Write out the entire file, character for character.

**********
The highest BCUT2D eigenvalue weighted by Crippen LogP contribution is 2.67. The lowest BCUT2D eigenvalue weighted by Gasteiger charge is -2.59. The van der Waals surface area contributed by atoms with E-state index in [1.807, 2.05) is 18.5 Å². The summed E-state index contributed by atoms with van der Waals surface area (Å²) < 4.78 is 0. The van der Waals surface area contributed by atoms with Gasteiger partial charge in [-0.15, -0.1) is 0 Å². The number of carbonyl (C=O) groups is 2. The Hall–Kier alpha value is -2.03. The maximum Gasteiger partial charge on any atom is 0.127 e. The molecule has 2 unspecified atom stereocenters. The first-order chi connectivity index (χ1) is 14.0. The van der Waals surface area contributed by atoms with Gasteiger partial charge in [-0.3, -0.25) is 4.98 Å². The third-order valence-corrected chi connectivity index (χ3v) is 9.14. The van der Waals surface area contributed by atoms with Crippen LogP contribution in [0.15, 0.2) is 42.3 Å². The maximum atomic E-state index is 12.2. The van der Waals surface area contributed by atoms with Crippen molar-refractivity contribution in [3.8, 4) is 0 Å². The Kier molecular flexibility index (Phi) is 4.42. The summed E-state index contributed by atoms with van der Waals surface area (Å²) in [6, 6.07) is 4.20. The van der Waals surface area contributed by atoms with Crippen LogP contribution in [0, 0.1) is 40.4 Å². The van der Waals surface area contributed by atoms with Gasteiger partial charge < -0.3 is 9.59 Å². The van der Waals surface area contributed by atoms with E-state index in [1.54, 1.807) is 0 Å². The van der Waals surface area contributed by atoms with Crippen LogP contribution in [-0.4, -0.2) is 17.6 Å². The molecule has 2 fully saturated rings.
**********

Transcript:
The highest BCUT2D eigenvalue weighted by Crippen LogP contribution is 2.67. The lowest BCUT2D eigenvalue weighted by Gasteiger charge is -2.59. The van der Waals surface area contributed by atoms with E-state index in [1.807, 2.05) is 18.5 Å². The summed E-state index contributed by atoms with van der Waals surface area (Å²) < 4.78 is 0. The van der Waals surface area contributed by atoms with Gasteiger partial charge in [-0.15, -0.1) is 0 Å². The number of carbonyl (C=O) groups is 2. The Hall–Kier alpha value is -2.03. The maximum Gasteiger partial charge on any atom is 0.127 e. The molecule has 2 unspecified atom stereocenters. The first-order chi connectivity index (χ1) is 14.0. The van der Waals surface area contributed by atoms with Gasteiger partial charge in [-0.3, -0.25) is 4.98 Å². The third-order valence-corrected chi connectivity index (χ3v) is 9.14. The van der Waals surface area contributed by atoms with Crippen LogP contribution in [0.15, 0.2) is 42.3 Å². The maximum atomic E-state index is 12.2. The van der Waals surface area contributed by atoms with Crippen molar-refractivity contribution in [3.8, 4) is 0 Å². The Kier molecular flexibility index (Phi) is 4.42. The summed E-state index contributed by atoms with van der Waals surface area (Å²) in [6, 6.07) is 4.20. The van der Waals surface area contributed by atoms with Crippen LogP contribution in [0, 0.1) is 40.4 Å². The van der Waals surface area contributed by atoms with Gasteiger partial charge < -0.3 is 9.59 Å². The van der Waals surface area contributed by atoms with E-state index in [1.54, 1.807) is 0 Å². The van der Waals surface area contributed by atoms with Crippen LogP contribution in [-0.4, -0.2) is 17.6 Å². The molecule has 2 fully saturated rings.